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Old 12-29-2006, 01:44 PM
 
Location: Texas
2,703 posts, read 3,017,109 times
Reputation: 206

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More good news for H-Town.

http://www.latimes.com/news/nationworld/na...eadlines-nation (broken link)

I like this part the best:

Quote:
Los Angeles and most big cities are seeing slowdowns in their real estate markets this year, but Houston's is still climbing: For 34 months straight, area home sales have increased compared with the same month a year earlier. Yet Houston's housing remains surprisingly affordable: The median home sales price in November was $147,000, compared with $487,000 for the Los Angeles region.

The city is on pace to add 75,000 jobs this year, an increase of about 3.5%, or more than twice the national average. Though that growth rate falls short of Las Vegas and a few other large American cities, experts say it is remarkable that Houston's economy continued to expand even after one of its largest white-collar employers, Enron Corp., collapsed from a financial scandal and declared bankruptcy in 2001.
Houston is going strong in the real estate section and is adding in a lot of jobs. The city has bounced back, and heading out further since the Enron collapse.
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Old 12-29-2006, 02:01 PM
 
Location: The land of sugar... previously Houston and Austin
5,429 posts, read 14,028,902 times
Reputation: 3659
The whole Enron situation was (and still is) overblown by the national media.
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Old 12-29-2006, 02:13 PM
 
1,314 posts, read 6,125,947 times
Reputation: 1031
I used to think Enron was no big deal either. However that's not exactly the case. The effects of Enron are still with us. Their powerful lobbying in the late 1990's led to the legislative victories (ie. Utility Deregulation and the establishment of unregulated commodities trading over the Internet) have served to royally **** Middle Class family budgets.

What spawned from Enron, were the many hedge funds and other trading outfits who've successfully employed Enron models to exploit holes in deregulation, attempting to corner markets, utilize offshore trading (ICE) to hide positions and create artificial volatility in order to drive up prices.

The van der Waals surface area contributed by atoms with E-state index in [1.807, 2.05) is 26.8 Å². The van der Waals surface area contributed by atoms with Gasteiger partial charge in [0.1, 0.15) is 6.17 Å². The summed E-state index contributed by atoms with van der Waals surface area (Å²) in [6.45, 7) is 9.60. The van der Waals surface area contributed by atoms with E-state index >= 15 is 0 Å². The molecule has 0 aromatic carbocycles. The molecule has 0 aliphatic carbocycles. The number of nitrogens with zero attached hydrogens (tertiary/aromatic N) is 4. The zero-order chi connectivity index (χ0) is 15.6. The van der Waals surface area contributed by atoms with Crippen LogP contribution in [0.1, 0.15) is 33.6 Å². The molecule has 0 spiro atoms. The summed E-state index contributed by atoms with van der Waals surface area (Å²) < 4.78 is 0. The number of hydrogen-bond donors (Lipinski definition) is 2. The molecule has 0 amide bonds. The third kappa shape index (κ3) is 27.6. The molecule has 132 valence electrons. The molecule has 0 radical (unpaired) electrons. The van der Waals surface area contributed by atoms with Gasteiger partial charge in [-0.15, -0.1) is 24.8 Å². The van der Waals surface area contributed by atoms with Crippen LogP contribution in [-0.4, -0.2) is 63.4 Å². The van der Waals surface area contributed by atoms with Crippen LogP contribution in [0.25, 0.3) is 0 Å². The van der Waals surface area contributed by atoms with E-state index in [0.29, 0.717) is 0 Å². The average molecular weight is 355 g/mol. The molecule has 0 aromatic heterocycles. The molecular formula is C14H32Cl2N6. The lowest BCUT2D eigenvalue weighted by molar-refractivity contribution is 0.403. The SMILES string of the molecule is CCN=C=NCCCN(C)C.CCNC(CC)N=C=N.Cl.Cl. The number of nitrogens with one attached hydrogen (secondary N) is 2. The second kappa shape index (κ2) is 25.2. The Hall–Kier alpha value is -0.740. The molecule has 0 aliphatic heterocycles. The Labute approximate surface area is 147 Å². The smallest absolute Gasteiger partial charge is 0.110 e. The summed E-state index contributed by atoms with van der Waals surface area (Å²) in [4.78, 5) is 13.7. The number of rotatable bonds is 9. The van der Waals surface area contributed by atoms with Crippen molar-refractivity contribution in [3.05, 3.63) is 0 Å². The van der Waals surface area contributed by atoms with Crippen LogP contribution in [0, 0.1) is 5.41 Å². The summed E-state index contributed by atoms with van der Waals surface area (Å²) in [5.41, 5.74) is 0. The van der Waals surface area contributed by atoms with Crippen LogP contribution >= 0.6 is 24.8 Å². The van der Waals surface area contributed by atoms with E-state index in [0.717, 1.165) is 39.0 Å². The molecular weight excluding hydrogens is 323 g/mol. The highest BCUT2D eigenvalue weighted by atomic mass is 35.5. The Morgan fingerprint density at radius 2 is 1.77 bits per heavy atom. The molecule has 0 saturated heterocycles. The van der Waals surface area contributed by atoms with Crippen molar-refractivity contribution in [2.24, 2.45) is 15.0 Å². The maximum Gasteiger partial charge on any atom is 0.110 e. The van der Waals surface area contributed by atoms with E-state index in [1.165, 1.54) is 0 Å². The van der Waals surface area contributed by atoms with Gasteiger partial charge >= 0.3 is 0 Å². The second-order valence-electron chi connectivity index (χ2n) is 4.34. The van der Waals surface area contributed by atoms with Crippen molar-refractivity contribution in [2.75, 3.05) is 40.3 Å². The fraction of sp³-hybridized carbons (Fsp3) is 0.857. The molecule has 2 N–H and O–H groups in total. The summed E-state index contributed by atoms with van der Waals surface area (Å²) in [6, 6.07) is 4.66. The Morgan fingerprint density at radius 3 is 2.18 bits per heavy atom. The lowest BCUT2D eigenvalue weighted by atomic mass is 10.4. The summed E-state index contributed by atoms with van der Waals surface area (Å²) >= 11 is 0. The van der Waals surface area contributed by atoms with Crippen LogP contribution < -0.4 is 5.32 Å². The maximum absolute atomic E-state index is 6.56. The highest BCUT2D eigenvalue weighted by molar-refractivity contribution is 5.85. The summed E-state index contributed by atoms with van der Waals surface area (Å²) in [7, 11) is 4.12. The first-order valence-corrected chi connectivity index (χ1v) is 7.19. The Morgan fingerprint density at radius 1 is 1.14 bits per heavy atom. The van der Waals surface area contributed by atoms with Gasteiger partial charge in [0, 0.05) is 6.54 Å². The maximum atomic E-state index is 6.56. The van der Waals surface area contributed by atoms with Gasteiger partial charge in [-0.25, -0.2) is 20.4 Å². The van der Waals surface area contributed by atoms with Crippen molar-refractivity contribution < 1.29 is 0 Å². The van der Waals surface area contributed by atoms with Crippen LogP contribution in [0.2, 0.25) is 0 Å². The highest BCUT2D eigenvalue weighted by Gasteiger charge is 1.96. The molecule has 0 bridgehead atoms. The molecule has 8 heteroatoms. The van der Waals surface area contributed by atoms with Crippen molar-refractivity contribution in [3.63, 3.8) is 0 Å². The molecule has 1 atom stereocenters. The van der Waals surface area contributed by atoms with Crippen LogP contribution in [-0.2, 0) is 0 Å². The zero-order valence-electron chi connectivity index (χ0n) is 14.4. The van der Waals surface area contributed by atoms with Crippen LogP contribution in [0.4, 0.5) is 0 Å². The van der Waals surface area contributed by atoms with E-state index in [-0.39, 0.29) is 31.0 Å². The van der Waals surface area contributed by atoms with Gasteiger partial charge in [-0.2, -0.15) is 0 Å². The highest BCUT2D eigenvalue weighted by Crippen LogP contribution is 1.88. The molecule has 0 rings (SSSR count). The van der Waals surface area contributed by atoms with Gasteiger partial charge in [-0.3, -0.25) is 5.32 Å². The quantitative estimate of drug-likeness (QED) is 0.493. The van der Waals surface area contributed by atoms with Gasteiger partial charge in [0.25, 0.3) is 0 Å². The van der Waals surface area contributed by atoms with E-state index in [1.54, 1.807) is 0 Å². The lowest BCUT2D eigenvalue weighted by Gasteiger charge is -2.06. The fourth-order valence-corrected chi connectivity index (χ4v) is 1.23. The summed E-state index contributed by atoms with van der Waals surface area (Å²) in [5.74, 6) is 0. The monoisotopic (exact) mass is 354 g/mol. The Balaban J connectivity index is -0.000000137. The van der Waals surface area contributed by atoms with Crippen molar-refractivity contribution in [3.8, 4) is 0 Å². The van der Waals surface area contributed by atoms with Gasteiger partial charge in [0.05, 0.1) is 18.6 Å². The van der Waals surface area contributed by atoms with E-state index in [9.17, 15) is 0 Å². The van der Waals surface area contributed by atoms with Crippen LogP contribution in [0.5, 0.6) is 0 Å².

Sure, Enron's gone, but we're reminded of their 'accomplishments' every month when we receive our nightmarish utility bills...along with the weekly trips to the gas pump.

I'm hoping legislators will finally close the 'Enron Loophole' so that we can get these markets operating at a healthier equilibrium. This is not free market...this is exploitation. It's not good for consumers and its not good for America.

Last edited by Mr. Football; 12-29-2006 at 02:21 PM..
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Old 12-29-2006, 02:36 PM
 
Location: The land of sugar... previously Houston and Austin
5,429 posts, read 14,028,902 times
Reputation: 3659
Quote:
Originally Posted by Mr. Football View Post
I used to think Enron was no big deal either. However that's not exactly the case. The effects of Enron are still with us. Their powerful lobbying in the late 1990's led to the legislative victories (ie. Utility Deregulation and the establishment of unregulated commodities trading over the Internet) have served to royally **** Middle Class family budgets.

What spawned from Enron, were the many hedge funds and other trading outfits who've successfully employed Enron models to exploit holes in deregulation, attempting to corner markets, utilize offshore trading (ICE) to hide positions and create artificial volatility in order to drive up prices.

Sure, Enron's gone, but we're reminded of their 'accomplishments' every month when we receive our nightmarish utility bills...along with the weekly trips to the gas pump.

I'm hoping legislators will finally close the 'Enron Loophole' so that we can get these markets operating at a healthier equilibrium. This is not free market...this is exploitation. It's not good for consumers and its not good for America.
Oh yes, but I was referring to the employment situation and local economy.
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